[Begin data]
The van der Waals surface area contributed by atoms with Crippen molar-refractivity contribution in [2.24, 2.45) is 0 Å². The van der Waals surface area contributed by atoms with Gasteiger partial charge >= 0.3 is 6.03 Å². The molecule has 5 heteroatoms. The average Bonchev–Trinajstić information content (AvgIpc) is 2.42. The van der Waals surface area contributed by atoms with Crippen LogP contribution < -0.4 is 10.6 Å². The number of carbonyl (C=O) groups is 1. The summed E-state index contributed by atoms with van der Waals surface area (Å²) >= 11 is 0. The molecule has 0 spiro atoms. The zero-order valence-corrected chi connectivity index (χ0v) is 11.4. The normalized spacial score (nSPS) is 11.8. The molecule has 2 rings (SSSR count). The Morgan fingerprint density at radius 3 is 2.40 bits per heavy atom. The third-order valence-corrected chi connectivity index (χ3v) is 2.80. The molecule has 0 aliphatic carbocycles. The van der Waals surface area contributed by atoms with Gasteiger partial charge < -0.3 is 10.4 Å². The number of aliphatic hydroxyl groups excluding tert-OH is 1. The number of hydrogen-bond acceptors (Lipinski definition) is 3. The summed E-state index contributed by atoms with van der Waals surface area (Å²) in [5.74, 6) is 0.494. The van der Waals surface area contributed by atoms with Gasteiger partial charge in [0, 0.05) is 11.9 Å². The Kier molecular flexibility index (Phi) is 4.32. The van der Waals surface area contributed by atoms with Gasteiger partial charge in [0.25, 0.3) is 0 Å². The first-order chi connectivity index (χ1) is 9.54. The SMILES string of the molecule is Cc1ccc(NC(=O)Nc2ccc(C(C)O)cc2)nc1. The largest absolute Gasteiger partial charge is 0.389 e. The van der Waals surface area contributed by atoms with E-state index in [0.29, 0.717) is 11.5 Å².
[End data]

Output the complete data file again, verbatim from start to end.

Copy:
The van der Waals surface area contributed by atoms with Crippen molar-refractivity contribution in [2.24, 2.45) is 0 Å². The van der Waals surface area contributed by atoms with Gasteiger partial charge >= 0.3 is 6.03 Å². The molecule has 5 heteroatoms. The average Bonchev–Trinajstić information content (AvgIpc) is 2.42. The van der Waals surface area contributed by atoms with Crippen LogP contribution < -0.4 is 10.6 Å². The number of carbonyl (C=O) groups is 1. The summed E-state index contributed by atoms with van der Waals surface area (Å²) >= 11 is 0. The molecule has 0 spiro atoms. The zero-order valence-corrected chi connectivity index (χ0v) is 11.4. The normalized spacial score (nSPS) is 11.8. The molecule has 2 rings (SSSR count). The Morgan fingerprint density at radius 3 is 2.40 bits per heavy atom. The third-order valence-corrected chi connectivity index (χ3v) is 2.80. The molecule has 0 aliphatic carbocycles. The van der Waals surface area contributed by atoms with Gasteiger partial charge < -0.3 is 10.4 Å². The number of aliphatic hydroxyl groups excluding tert-OH is 1. The number of hydrogen-bond acceptors (Lipinski definition) is 3. The summed E-state index contributed by atoms with van der Waals surface area (Å²) in [5.74, 6) is 0.494. The van der Waals surface area contributed by atoms with Gasteiger partial charge in [0, 0.05) is 11.9 Å². The Kier molecular flexibility index (Phi) is 4.32. The van der Waals surface area contributed by atoms with Gasteiger partial charge in [0.25, 0.3) is 0 Å². The first-order chi connectivity index (χ1) is 9.54. The SMILES string of the molecule is Cc1ccc(NC(=O)Nc2ccc(C(C)O)cc2)nc1. The largest absolute Gasteiger partial charge is 0.389 e. The van der Waals surface area contributed by atoms with E-state index in [0.29, 0.717) is 11.5 Å².